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Memphis Moves Forward with Employee Registrations for Groceries and C Stores
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Memphis Moves Forward with Employee Registrations for Groceries and C Stores

03.03.12
Memphis has a storied reputation for being conspicuously uncommon. The Home of the Blues has attracted considerable attention for its efforts to ensure that all employees of off-premise beer permit holders can legally sell beer.
We previously blogged about the story here.

On February23, 2012, Memphis issued revised instructions about requirements for employee registrations for off-premises sellers.


We read the letter as requiring a background check on every employee that touches beer, and a $21 employee card. Instead of requiring employees or employers to pay Memphis for the $29 TBI background check, the new rule essentially offsets the expense to the employee or employer.
The new rule laid down by Memphis reminds us of Louis Armstrong: "You like tomato, and I like tomahto. Potato, potatho, tomato, tomahto! Let's call the whole thing off."
Its the same darn thing - either pay Memphis to do the search or pay to do it yourself.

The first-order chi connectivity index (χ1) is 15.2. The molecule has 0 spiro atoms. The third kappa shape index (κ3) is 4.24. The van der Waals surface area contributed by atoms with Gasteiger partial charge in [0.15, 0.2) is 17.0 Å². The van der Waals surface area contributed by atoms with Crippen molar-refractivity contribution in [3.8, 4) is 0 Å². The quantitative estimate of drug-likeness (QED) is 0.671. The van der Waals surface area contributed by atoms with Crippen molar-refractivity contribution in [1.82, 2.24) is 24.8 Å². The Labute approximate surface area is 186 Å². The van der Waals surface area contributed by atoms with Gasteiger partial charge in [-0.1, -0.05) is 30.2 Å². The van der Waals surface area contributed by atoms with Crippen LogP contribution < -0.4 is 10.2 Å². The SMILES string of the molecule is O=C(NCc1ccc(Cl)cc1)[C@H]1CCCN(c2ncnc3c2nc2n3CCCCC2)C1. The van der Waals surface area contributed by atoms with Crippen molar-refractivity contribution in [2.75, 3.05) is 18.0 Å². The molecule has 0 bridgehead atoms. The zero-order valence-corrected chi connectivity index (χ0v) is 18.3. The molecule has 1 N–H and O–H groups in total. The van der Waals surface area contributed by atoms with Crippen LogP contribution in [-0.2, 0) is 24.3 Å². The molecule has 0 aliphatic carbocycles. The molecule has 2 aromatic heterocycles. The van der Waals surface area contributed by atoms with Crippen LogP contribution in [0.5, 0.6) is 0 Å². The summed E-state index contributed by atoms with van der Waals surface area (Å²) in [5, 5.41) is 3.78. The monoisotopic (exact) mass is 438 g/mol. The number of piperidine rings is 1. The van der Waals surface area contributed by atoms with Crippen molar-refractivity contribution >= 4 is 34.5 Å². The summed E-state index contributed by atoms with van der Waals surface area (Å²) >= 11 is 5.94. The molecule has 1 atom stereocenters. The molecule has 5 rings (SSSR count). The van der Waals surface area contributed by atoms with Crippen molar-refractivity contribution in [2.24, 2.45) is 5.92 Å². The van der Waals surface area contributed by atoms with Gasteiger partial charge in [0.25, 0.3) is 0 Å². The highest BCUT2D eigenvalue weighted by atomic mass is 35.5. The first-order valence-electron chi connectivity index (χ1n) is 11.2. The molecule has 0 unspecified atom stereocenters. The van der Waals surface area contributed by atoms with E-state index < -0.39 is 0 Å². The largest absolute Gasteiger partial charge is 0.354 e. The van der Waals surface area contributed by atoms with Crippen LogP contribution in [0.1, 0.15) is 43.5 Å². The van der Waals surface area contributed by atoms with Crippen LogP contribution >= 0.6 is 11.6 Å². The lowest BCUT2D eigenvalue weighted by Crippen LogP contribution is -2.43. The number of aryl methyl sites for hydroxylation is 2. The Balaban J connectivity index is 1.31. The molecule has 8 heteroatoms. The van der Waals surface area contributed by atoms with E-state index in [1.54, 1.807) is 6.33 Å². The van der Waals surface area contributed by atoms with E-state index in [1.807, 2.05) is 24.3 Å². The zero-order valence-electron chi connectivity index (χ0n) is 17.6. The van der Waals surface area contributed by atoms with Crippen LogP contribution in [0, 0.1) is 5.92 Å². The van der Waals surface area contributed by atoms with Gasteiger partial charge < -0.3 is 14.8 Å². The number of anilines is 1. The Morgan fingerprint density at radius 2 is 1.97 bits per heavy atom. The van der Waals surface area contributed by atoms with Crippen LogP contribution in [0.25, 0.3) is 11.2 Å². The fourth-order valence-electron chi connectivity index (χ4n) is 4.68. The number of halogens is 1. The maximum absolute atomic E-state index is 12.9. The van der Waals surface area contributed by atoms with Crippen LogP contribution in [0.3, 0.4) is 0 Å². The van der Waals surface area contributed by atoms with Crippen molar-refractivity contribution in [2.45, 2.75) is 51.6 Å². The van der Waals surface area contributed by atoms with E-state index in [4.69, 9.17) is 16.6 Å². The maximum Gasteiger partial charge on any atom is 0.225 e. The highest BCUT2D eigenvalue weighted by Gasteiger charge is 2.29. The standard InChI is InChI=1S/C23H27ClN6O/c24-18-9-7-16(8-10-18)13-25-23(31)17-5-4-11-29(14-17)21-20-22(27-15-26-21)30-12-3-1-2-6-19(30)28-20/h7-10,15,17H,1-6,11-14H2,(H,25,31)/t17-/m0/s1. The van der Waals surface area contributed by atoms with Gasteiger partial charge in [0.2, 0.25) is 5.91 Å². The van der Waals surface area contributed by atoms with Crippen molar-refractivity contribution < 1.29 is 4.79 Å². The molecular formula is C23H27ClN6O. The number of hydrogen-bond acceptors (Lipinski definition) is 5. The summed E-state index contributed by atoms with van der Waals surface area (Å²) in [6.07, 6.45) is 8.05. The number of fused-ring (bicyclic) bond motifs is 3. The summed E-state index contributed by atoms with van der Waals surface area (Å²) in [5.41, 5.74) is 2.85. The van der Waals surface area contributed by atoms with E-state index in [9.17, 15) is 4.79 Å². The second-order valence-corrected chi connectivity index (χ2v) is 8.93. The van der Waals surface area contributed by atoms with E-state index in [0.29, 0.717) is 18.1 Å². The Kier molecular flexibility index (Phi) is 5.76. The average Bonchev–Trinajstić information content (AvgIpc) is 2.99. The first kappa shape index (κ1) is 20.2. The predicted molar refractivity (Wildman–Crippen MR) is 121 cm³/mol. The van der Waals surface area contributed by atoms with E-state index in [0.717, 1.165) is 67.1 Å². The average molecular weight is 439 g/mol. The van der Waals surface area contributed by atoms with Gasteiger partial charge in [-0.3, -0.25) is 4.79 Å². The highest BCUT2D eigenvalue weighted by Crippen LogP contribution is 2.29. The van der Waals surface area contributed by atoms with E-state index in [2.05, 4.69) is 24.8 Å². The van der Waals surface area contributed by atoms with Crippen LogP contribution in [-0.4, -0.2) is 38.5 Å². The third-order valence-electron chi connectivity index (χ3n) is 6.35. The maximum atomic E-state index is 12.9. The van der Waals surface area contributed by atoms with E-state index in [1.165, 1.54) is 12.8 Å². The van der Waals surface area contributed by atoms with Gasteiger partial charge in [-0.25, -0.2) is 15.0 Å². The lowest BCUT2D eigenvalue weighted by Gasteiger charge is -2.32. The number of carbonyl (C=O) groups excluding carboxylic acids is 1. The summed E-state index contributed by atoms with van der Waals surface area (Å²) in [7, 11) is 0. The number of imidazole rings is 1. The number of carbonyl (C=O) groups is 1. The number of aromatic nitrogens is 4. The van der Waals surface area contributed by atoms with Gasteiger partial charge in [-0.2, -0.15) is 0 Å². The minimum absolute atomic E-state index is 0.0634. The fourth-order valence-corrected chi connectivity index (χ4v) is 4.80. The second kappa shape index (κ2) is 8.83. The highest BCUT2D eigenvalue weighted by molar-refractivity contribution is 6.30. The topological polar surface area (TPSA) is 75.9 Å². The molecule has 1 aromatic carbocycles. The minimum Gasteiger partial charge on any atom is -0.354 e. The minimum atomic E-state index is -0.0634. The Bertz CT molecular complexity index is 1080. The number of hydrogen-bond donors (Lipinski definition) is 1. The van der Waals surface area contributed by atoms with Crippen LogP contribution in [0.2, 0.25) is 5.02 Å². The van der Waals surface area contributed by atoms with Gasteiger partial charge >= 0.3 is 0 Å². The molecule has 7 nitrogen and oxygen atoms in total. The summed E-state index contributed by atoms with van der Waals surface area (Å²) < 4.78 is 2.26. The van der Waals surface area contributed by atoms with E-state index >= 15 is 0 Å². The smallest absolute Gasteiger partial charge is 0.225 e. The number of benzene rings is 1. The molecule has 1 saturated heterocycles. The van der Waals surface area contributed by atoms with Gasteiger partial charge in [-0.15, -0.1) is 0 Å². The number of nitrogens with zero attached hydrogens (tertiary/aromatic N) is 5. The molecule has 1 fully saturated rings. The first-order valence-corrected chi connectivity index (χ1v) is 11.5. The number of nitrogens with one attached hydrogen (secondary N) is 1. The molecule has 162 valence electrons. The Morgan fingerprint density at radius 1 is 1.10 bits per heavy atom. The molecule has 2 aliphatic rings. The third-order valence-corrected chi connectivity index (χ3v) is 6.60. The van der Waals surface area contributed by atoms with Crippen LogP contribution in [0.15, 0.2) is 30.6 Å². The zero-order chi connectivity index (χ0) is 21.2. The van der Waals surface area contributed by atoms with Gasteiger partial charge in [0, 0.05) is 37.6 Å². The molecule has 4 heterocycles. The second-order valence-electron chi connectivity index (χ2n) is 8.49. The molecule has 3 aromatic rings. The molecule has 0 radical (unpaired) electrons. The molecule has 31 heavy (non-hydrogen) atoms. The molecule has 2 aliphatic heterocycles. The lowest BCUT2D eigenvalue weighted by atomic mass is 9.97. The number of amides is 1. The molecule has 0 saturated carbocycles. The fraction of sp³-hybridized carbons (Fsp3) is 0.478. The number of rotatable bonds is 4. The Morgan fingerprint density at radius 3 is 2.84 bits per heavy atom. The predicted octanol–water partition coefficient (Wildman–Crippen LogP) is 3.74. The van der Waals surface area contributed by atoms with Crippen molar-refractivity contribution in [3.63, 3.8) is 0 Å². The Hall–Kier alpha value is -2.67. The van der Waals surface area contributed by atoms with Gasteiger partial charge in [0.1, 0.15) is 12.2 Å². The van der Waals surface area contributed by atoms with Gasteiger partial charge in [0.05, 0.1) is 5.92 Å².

Tennessee and Memphis law require that beer permit holders cannot employ anyone that has been convicted of a felony, crime involving alcohol, or crime of "moral turpitude" in the past 10 years.
Most restaurants have liquor licenses and all servers are required to hold Tennessee ABC server permit cards, which require employees to disclose all crimes on the application.
There is no similar requirement for grocery and convenience store employees. Although state law prohibits a business from employing folks with disqualifying convictions, there is no way for local beer boards to realistically enforce the law.
The Memphis Alcohol Commission, which grants and oversees beer permits in Memphis, was justifiably concerned about sales to minors. The Commission decided that requiring criminal background checks for off-premises employees would help curb sales to minors.
Problem is, state law prohibits a city from imposing additional fees or taxes for beer licensing, if the city charges the lucrative "inspection fee" on beer wholesalers. Industry insiders report that Memphis reaps millions of dollars annually from the inspection fee.

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